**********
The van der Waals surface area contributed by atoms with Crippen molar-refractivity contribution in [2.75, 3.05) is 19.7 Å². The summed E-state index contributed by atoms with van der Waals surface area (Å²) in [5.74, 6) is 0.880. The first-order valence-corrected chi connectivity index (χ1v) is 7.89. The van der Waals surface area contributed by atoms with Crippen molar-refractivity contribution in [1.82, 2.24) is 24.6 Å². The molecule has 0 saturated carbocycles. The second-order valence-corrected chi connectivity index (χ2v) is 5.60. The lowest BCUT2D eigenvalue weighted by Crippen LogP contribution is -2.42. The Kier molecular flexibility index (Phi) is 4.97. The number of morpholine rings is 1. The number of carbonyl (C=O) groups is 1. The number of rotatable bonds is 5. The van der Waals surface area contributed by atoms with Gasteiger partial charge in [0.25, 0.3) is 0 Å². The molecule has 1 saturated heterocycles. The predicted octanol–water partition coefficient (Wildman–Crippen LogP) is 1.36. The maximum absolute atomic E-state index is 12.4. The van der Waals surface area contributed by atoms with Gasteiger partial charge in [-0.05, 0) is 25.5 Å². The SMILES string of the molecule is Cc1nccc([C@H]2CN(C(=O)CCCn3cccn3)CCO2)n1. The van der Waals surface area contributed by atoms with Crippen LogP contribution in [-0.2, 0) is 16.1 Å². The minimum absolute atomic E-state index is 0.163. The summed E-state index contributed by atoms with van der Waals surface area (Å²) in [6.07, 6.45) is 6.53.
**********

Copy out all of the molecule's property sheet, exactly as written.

The van der Waals surface area contributed by atoms with Crippen molar-refractivity contribution in [2.75, 3.05) is 19.7 Å². The summed E-state index contributed by atoms with van der Waals surface area (Å²) in [5.74, 6) is 0.880. The first-order valence-corrected chi connectivity index (χ1v) is 7.89. The van der Waals surface area contributed by atoms with Crippen molar-refractivity contribution in [1.82, 2.24) is 24.6 Å². The molecule has 0 saturated carbocycles. The second-order valence-corrected chi connectivity index (χ2v) is 5.60. The lowest BCUT2D eigenvalue weighted by Crippen LogP contribution is -2.42. The Kier molecular flexibility index (Phi) is 4.97. The number of morpholine rings is 1. The number of carbonyl (C=O) groups is 1. The number of rotatable bonds is 5. The van der Waals surface area contributed by atoms with Gasteiger partial charge in [0.25, 0.3) is 0 Å². The molecule has 1 saturated heterocycles. The predicted octanol–water partition coefficient (Wildman–Crippen LogP) is 1.36. The maximum absolute atomic E-state index is 12.4. The van der Waals surface area contributed by atoms with Gasteiger partial charge in [-0.05, 0) is 25.5 Å². The SMILES string of the molecule is Cc1nccc([C@H]2CN(C(=O)CCCn3cccn3)CCO2)n1. The van der Waals surface area contributed by atoms with Crippen LogP contribution in [-0.2, 0) is 16.1 Å². The minimum absolute atomic E-state index is 0.163. The summed E-state index contributed by atoms with van der Waals surface area (Å²) in [6.07, 6.45) is 6.53.